Reserve Bank of India (RBI) Governor Raghuram Rajan says that no single data point or number will determine the cbank’s next move on the interest rate front.
The weak state of the economy, as well as the good Kharif and Rabi harvest, will generate disinflationary forces that will help, he says, “and we await data to see how these forces are playing out.”
In fact, persistence of inflationary pressures coupled with weak growth has complicated the policy decisions for the RBI. The biggest question buffeting the banking sector is: will the RBI keep on raising rates in its strategy to bring down inflation? While many economists forecast a hike in repo rate in the next RBI policy review, opinion is unanimous that the RBI will continue its hawkish stance.
According to Leif Eskesen, Chief Economist for India and ASEAN, HSBC, lingering inflation risks, notwithstanding the soft growth backdrop, should keep the Reserve Bank singing a hawkish tune.
While the recent rise in inflation may have been a catalyst to hike repo rates, an equally important reason is an implicit change in the RBI’s monetary policy framework, away from WPI inflation towards CPI inflation.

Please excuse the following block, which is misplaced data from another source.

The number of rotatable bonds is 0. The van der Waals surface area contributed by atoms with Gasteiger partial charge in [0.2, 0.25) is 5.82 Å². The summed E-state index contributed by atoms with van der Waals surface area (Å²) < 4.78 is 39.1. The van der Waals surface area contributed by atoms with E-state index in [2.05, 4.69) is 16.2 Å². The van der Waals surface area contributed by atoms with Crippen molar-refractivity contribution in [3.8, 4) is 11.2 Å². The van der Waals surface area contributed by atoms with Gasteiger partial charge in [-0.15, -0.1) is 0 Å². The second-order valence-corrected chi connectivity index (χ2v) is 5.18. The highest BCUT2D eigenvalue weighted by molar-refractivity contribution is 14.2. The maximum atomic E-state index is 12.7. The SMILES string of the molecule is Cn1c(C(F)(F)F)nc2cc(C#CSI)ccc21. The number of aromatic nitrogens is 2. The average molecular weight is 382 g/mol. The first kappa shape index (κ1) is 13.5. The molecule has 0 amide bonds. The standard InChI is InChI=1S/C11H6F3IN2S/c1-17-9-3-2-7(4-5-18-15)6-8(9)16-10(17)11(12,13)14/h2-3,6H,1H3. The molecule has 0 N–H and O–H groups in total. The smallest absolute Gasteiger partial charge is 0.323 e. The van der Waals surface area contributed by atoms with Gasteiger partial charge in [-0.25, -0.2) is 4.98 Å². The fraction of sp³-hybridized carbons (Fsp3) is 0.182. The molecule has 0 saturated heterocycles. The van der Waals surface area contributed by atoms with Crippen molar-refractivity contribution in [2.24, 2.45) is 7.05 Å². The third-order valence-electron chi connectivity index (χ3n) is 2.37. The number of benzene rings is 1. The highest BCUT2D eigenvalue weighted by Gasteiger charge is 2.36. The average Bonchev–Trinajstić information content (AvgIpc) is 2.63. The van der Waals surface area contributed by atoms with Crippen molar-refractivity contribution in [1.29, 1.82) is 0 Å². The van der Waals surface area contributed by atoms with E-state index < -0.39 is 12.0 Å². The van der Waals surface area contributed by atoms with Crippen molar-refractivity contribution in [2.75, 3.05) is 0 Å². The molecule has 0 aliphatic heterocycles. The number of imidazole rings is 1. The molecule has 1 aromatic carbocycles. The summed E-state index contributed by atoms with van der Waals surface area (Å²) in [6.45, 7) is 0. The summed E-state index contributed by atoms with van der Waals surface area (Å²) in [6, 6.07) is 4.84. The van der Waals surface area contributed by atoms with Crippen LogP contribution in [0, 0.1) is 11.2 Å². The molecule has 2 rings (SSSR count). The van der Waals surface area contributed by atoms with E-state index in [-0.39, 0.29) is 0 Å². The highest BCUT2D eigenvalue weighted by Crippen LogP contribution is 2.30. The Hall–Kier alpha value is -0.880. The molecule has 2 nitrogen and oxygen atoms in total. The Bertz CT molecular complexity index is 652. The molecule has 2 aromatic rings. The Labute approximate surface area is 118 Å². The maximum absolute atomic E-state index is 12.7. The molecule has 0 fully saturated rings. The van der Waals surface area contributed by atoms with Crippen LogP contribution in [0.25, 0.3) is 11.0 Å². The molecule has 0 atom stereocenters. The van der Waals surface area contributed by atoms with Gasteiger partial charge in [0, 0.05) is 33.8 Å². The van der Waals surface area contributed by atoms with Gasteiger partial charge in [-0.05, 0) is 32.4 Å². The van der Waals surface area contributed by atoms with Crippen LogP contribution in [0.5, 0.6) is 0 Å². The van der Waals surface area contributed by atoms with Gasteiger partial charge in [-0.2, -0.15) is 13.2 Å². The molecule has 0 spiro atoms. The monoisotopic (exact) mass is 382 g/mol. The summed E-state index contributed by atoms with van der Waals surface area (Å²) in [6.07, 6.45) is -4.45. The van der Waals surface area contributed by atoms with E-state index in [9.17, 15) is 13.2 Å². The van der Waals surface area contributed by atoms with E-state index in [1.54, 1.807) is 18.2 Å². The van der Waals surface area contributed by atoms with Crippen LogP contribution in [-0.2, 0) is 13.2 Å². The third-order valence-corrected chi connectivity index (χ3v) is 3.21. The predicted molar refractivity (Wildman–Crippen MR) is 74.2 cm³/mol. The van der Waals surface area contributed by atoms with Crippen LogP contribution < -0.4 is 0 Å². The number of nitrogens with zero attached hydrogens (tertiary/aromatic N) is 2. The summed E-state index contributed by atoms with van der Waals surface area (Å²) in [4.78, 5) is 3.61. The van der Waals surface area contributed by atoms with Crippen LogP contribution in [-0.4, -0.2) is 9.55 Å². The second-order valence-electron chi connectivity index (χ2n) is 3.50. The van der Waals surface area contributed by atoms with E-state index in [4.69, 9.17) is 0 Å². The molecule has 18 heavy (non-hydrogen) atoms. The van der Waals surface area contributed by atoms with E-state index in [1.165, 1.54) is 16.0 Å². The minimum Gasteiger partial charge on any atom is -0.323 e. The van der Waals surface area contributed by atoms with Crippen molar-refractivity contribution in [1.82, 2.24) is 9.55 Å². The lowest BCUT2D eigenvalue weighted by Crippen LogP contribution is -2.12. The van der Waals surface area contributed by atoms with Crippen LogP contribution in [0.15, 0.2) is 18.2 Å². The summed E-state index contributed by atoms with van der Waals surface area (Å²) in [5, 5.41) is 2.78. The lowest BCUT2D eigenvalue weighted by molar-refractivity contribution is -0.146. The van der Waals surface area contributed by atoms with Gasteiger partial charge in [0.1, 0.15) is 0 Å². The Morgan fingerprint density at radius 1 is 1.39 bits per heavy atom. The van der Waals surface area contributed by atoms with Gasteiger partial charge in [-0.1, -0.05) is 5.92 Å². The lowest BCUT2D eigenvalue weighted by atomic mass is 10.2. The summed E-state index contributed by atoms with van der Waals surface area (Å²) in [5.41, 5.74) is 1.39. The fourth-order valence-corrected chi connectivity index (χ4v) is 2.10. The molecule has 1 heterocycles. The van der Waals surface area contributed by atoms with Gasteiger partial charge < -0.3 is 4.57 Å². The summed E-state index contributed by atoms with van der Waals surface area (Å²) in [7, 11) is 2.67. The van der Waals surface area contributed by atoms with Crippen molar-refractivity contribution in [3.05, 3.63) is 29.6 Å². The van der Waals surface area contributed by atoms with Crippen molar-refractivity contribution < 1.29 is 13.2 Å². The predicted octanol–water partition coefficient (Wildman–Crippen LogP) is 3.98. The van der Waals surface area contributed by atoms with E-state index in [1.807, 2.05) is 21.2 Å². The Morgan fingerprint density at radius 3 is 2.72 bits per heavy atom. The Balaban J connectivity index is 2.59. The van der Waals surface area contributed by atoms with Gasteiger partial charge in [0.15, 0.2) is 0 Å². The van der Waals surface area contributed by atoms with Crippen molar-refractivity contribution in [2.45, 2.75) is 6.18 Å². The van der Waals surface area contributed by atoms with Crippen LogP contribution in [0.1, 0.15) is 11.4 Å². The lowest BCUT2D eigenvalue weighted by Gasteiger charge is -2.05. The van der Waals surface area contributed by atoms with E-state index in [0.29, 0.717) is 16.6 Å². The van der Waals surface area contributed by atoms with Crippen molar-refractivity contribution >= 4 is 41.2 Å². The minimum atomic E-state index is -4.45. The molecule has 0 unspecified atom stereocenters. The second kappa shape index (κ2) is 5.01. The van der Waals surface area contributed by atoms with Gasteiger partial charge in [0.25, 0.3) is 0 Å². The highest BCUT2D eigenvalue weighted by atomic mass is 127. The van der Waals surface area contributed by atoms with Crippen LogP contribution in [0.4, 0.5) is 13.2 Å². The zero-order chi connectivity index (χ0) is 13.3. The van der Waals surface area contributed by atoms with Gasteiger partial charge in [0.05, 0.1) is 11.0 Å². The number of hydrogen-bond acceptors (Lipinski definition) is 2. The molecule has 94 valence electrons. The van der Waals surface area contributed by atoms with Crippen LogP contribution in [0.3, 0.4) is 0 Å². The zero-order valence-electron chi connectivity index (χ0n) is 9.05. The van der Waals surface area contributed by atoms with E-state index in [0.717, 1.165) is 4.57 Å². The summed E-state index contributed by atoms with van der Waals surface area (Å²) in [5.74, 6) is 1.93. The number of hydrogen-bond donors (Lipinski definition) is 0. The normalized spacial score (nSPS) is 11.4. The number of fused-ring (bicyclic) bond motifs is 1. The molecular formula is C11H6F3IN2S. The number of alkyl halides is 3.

“This framework suggests that because of current high CPI inflation, the present repo rate has been persistently below the neutral rate, so recent repo rate hikes are intended to align interest rates to ‘real’ domestic inflationary conditions. With CPI inflation close to 9.5 per cent and deposit rates in an 8-9 per cent range, a positive real return to savers still calls for a further hike in the repo rate,” said Sonal Varma, economist, Nomura.
While the repo is likely to be made the operative rate eventually, the process of full normalisation of monetary policy appears to be a multi-month process.
Said Indranil Sen Gupta and Abhishek Gupta, India economists, Bank of America Meriill Lynch, “We grow more confident that the money market will switch to repo mode from MSF by late November as the Diwali cash demand works itself out. The RBI will likely seal this shift with a 25 bps final repo rate hike on December 18.”
Moves (on October 29) to support cash provided to banks through term repo to 0.5 per cent of bank deposits from 0.25 per cent previously should increase both the availability and lower the incremental cost of funds in the interbank markets.
“These will be the guiding principles shaping the terminal policy rate outlook, which